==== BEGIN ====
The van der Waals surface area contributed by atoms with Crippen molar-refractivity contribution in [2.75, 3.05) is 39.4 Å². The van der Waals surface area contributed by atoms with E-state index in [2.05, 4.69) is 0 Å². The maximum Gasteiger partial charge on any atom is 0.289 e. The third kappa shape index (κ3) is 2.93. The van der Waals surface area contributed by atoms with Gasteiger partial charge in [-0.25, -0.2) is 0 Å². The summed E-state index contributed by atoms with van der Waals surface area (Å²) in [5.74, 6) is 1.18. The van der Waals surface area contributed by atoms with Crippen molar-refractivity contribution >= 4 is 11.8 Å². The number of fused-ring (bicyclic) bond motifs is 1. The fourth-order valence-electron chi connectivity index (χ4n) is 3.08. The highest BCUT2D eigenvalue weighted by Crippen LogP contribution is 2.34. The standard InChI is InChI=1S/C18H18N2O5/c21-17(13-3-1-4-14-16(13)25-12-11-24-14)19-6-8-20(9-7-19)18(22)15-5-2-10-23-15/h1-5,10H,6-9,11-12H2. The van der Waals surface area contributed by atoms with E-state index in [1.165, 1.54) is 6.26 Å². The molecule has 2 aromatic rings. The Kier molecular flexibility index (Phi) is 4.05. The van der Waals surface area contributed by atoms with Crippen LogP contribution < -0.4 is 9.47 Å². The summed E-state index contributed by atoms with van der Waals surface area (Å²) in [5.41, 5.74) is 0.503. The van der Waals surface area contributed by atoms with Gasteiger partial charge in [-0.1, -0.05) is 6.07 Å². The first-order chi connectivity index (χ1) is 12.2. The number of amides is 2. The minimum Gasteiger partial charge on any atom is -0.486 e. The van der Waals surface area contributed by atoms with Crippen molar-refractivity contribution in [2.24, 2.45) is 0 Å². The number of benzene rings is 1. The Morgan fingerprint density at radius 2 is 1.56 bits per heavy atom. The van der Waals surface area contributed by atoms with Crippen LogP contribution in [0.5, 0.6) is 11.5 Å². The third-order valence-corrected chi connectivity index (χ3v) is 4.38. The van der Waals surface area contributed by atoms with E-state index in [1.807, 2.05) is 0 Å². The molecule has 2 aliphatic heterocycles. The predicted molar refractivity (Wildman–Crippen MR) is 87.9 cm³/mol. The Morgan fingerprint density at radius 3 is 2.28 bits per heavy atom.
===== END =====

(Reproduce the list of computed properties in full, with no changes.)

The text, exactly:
The van der Waals surface area contributed by atoms with Crippen molar-refractivity contribution in [2.75, 3.05) is 39.4 Å². The van der Waals surface area contributed by atoms with E-state index in [2.05, 4.69) is 0 Å². The maximum Gasteiger partial charge on any atom is 0.289 e. The third kappa shape index (κ3) is 2.93. The van der Waals surface area contributed by atoms with Gasteiger partial charge in [-0.25, -0.2) is 0 Å². The summed E-state index contributed by atoms with van der Waals surface area (Å²) in [5.74, 6) is 1.18. The van der Waals surface area contributed by atoms with Crippen molar-refractivity contribution >= 4 is 11.8 Å². The number of fused-ring (bicyclic) bond motifs is 1. The fourth-order valence-electron chi connectivity index (χ4n) is 3.08. The highest BCUT2D eigenvalue weighted by Crippen LogP contribution is 2.34. The standard InChI is InChI=1S/C18H18N2O5/c21-17(13-3-1-4-14-16(13)25-12-11-24-14)19-6-8-20(9-7-19)18(22)15-5-2-10-23-15/h1-5,10H,6-9,11-12H2. The van der Waals surface area contributed by atoms with E-state index in [1.165, 1.54) is 6.26 Å². The molecule has 2 aromatic rings. The Kier molecular flexibility index (Phi) is 4.05. The van der Waals surface area contributed by atoms with Crippen LogP contribution < -0.4 is 9.47 Å². The summed E-state index contributed by atoms with van der Waals surface area (Å²) in [5.41, 5.74) is 0.503. The van der Waals surface area contributed by atoms with Gasteiger partial charge in [-0.1, -0.05) is 6.07 Å². The first-order chi connectivity index (χ1) is 12.2. The number of amides is 2. The minimum Gasteiger partial charge on any atom is -0.486 e. The van der Waals surface area contributed by atoms with Crippen molar-refractivity contribution in [2.24, 2.45) is 0 Å². The number of benzene rings is 1. The Morgan fingerprint density at radius 2 is 1.56 bits per heavy atom. The van der Waals surface area contributed by atoms with Crippen LogP contribution in [0.5, 0.6) is 11.5 Å². The third-order valence-corrected chi connectivity index (χ3v) is 4.38. The van der Waals surface area contributed by atoms with E-state index in [1.807, 2.05) is 0 Å². The molecule has 2 aliphatic heterocycles. The predicted molar refractivity (Wildman–Crippen MR) is 87.9 cm³/mol. The Morgan fingerprint density at radius 3 is 2.28 bits per heavy atom.